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How censorship became the new crisis for social networks
It's not just conservatives complaining any more. The crackdowns are real, and getting worse
A new presidential administration has a way of resetting the conversation.
The election of Donald Trump in 2016 triggered a global reckoning over the power that tech platforms have to spread misinformation and empower right-wing authoritarians. Since Joe Biden took office, I’ve been eager to see how the broader conversation around tech and society would change. And just a few months in, it’s clear that the prevailing narrative has flipped: the big story is no longer about what Big Tech is leaving up — it’s about what the platforms are taking down.
From India to Australia to Palestine, each day brings a new set of stories about outrage over content removals. In some cases, these removals are forced by the government. In others, platform policies put minority groups at a disadvantage, making it harder for their posts to be seen. But whatever the cause, cries of censorship are only growing louder — and how platforms respond will have huge political implications around the world.
There are two strains of outrage related to censorship currently coursing through the platforms. The first are concerns related to governments enacting increasingly draconian measures to prevent their citizens from expressing dissent. While this has long been the norm in countries like China and Russia, the movement has more recently spread to democratically elected governments as well.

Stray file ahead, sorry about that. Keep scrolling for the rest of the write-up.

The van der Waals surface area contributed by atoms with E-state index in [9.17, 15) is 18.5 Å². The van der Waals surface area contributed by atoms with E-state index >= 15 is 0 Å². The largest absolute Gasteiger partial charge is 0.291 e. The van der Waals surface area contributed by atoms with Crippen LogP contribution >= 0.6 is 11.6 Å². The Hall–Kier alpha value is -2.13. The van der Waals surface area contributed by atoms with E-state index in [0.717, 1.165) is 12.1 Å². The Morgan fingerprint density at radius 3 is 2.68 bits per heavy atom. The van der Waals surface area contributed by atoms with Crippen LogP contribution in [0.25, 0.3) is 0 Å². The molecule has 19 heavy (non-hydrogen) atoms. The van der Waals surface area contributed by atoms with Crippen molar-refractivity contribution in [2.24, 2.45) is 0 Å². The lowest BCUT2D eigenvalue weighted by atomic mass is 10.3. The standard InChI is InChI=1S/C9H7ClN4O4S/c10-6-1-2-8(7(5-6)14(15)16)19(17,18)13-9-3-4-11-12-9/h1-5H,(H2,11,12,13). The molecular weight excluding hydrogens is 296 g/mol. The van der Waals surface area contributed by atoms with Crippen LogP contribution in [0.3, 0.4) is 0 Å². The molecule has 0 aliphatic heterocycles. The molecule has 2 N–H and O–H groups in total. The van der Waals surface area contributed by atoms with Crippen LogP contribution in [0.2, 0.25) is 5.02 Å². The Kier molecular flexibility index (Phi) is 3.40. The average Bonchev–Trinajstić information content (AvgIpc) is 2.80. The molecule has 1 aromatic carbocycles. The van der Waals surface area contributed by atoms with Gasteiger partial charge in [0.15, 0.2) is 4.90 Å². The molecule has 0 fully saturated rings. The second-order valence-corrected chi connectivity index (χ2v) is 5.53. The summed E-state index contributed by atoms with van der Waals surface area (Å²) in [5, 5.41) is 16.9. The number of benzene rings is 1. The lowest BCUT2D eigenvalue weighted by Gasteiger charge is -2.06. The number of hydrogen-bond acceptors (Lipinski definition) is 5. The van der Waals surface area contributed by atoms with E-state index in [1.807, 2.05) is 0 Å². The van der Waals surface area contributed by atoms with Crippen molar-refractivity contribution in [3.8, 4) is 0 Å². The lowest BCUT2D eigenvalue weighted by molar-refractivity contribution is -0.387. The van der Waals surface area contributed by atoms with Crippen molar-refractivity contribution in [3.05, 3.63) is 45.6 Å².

In India, for example, the Modi government has implemented new rules that would require encrypted messaging apps like WhatsApp to make messages “traceable” — breaking encryption around the world. (WhatsApp has sued in an effort to prevent this rule from taking effect.) Meanwhile, India’s government initiated a police raid on Twitter headquarters in Delhi after the company accurately labeled a party spokesman’s tweet as a forgery.
India is also the latest country to require platforms to appoint local representatives who can be threatened when a post finds disfavor with the government, part of a movement that advocates for free expression call “hostage-taking laws.”